Our room had obviously been upgraded since 1905 and probably more than once but it maintained the look of the period with a black and white hexagonal tiled floor in the bathroom and a free standing sink adorned with Kohler fixtures resembling the period or a close facsimile. We showered and dressed in our casuals for dinner in the restaurant which had to be at 4:45 since everything else was booked until nine p.m. That worked just fine since we’d gained an hour from Zion and it was dinnertime anyway.

Our view of the canyon from the second row of tables by the window was great. I’d like to say my chicken piccata was too but it wasn’t what I had envisioned. Bob enjoyed his pasta dish and we both ate too many warm tasty rolls.

The advantage of eating early was that we were ready for the sunset which came at around 6:15 local time. By now we had learned that it’s not really the sun setting that you want to see but rather the rays of the sun reflecting off the multi-colored cliffs of a canyon. The Grand didn’t disappoint. It was a lovely evening display.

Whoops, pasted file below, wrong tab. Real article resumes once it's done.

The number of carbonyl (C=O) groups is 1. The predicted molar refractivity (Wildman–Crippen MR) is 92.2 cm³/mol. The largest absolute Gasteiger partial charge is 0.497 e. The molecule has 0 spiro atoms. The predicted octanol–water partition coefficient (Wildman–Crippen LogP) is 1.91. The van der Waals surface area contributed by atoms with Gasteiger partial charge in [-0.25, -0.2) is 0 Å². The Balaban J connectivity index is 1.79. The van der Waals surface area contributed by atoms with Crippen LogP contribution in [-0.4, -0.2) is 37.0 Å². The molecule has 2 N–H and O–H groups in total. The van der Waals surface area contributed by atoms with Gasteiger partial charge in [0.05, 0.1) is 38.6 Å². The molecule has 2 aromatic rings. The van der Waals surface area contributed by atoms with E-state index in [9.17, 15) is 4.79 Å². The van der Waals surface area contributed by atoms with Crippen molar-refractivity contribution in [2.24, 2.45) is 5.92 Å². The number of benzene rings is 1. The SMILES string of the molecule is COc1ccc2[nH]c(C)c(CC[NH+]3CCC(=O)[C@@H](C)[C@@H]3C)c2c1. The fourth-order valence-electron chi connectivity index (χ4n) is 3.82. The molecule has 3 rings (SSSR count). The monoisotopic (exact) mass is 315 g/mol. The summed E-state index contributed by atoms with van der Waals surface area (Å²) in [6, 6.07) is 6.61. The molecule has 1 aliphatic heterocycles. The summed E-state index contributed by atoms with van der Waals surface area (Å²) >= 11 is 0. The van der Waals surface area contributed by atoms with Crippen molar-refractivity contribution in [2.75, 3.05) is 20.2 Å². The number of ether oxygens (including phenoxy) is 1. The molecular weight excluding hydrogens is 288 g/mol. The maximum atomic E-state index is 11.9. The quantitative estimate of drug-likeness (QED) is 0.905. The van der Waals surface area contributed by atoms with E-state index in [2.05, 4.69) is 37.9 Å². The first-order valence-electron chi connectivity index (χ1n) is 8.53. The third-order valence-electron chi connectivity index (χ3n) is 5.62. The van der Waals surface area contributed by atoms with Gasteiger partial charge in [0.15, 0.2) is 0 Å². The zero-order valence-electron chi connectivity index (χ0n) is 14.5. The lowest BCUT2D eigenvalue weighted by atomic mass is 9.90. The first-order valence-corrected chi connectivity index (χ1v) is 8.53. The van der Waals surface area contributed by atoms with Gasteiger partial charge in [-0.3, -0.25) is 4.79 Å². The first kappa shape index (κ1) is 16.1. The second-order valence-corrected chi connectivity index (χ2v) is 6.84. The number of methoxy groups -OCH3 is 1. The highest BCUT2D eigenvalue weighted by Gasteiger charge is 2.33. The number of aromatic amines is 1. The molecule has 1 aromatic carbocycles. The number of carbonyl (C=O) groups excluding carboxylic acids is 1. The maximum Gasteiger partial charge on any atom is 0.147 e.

Grand sunset
This park, like Zion, has shuttles and is really the best way to get around although it can be a little slow. But remember that parking? You don’t want to give up a spot. Needing to get some orange juice and milk for our breakfast in the morning (we try to cut corners where we can) we boarded a shuttle for the market plaza that was near the campgrounds. In about 25 minutes we were there. The trip would have been short in a car—provided we didn’t get lost in all the confusing one ways and loops and found a parking place again.

By the time we got back to the El Tovar, it was very dark. There were more lights around the area than had been at Bryce Canyon but we walked to the rim anyway to look at the stars. They were still spectacular. Only now, days later, the light of the moon was beginning to wash out the Milky Way. I was determined now though. This would probably be my last chance to get a picture of the night sky. I vowed to try again the next night. Would I be successful?